Pollution focused questions

Are there dangerous levels of pollution where I live?

Air quality is a problem all over the country. In Staffordshire, we have pockets of areas where the air quality exceeds European standards on air quality. In Stoke-on-Trent and Newcastle-under-Lyme, the councils are exploring a range of measures to reduce pollution and protect the health and wellbeing of residents.

What are the sources of air pollution in the area?

In Staffordshire and Stoke-on-Trent, the main contributor to poor air quality is from the emissions produced by transport. The two most harmful are detailed below.

Nitrogen Dioxide (NO2)

The most harmful of the oxides produced from vehicle emissions to human health. It can affect our lungs, and breathing, and is very bad for people with asthma and other medical conditions.

Fine Particulates (PM)

Microscopic particles that float around in the atmosphere, they are produced from burning fossil fuels and from braking and tyre wear. Diesel vehicles emit the most PM. In regard to vehicle emissions we have PM 2.5 and PM10. PM 2.5 that are so small they can get into the blood stream and lungs. PM 2.5 is roughly 30 times smaller than a human hair.

You can check out the air quality in your area by visiting the Department for Environment, Food and Rural Affair's interactive map and inputting your post code.

Where can I find out about levels of air pollution in my area?

The Department for Environment, Food & Rural Affairs (Defra), have a UK air pollution forecast map where you can see the latest air pollution levels for your area on a map. You can also search by town or postcode to see more local information.

I’m worried about the impact of air pollution on my health, where can I go for more information?

Air pollution affects your body in lots of ways. It can increase the risk of some health problems, and can make existing health problems worse. More information can be found at www.cleanairhub.org.uk

What actions can I take to reduce the pollution I expose my family to?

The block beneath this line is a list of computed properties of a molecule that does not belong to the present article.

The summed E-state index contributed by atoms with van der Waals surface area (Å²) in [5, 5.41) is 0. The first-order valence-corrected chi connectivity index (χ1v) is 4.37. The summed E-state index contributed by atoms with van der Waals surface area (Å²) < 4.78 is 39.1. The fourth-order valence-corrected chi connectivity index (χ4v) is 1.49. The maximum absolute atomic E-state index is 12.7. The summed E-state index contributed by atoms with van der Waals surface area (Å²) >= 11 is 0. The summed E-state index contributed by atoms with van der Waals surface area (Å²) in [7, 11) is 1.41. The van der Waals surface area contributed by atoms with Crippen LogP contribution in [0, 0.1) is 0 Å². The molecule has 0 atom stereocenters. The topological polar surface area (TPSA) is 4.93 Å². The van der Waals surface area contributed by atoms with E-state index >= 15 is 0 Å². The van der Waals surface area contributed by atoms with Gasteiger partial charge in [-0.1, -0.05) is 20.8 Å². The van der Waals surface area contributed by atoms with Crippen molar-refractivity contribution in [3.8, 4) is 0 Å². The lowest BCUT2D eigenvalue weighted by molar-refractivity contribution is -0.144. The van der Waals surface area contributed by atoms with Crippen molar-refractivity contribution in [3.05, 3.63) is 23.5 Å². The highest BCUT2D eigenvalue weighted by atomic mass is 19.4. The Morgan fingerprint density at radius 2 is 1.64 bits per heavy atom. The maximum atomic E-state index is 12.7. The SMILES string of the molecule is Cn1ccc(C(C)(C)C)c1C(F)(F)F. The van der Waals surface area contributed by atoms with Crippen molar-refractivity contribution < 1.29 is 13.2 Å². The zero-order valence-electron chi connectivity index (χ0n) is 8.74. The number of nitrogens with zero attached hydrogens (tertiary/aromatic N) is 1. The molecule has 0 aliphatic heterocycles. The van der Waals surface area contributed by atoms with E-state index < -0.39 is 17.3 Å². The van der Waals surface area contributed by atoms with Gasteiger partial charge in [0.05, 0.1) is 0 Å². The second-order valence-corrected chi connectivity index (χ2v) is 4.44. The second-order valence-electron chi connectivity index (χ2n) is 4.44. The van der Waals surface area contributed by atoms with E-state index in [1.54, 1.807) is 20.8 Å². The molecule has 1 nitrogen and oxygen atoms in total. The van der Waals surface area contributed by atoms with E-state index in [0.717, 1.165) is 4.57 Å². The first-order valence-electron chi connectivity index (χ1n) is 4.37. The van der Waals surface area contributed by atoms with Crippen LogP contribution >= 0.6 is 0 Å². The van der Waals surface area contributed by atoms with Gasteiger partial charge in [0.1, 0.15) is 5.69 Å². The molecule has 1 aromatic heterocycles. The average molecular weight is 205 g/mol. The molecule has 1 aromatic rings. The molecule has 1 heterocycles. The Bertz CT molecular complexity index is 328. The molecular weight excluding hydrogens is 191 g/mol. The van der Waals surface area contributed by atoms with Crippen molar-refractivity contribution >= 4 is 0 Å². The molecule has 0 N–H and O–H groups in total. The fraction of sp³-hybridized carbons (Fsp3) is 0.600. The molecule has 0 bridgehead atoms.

Out and about: Transport is a major source of pollution and changing how we travel can reduce how much pollution we create, and how much pollution we breathe in. When you travel actively such as walking, cycling or even scooting you are breathing cleaner air, not producing pollution, and living a healthier lifestyle. (Studies show you can breathe in twice the amount of pollution inside a vehicle as opposed to outside).

Traveling sustainably such as car sharing or getting the bus or train will reduce pollution from vehicles and can make a big difference.

Electric vehicles have the potential to run without emitting the harmful emissions produced by fossil fuels and therefore using an electric vehicle helps with reducing pollution.

At home: Be careful what you burn, keep your kitchen smoke free, regularly service your boilers and open windows.

For more details visit www.cleanairhub.org.uk

How can I reduce my own contribution to air pollution?

Even small reductions in air pollution could help us to avoid new cases of disease. Here are our top 3 actions:

  • Walk and cycle more, especially using the back streets away from polluting traffic.
  • Avoid unnecessary burning, and use ready to burn materials if you do rely on wood for your heating.
  • If you do have to drive, switch your engine off when you're stationary, and try to choose electric vehicles where you can.

For more ideas visit www.cleanairhub.org.uk

Community focused questions

What else are the council doing about air pollution?

This survey is part of a wider range of measures Stoke-on-Trent City Council, Newcastle-under-Lyme Borough Council and Staffordshire County Council are considering to reduce air pollution. Within the measures, the councils are exploring the introduction of bus retrofit schemes. This is in addition to strategies for raising awareness of air pollution and increasing awareness of actions that individuals can take. These could include reducing private car use, and using more sustainable and active ways of travelling.

In addition to the range of measures the councils are considering, it is still equally important to remember that air quality is everyone’s responsibility and doing one small thing to travel differently one day a week can make a difference.

Most journeys in Staffordshire and Stoke-on-Trent are less than five miles, so there’s a brilliant opportunity for people to try a different way to travel.

How will you support residents, schools, businesses and community groups in Stoke-on-Trent and Newcastle-under-Lyme to reduce their risk of exposure to air pollution?

Your responses to the survey will enable the councils to better understand local opinion and be used to inform our strategy development and action for local air quality. The insight provided through the survey will also help us to better engage residents in the air quality conversation.

I have more I’d like to say, where can I voice these opinions?

Please contact customer services with any issues you would like to raise or questions you might have.

 


Last updated 25 February 2020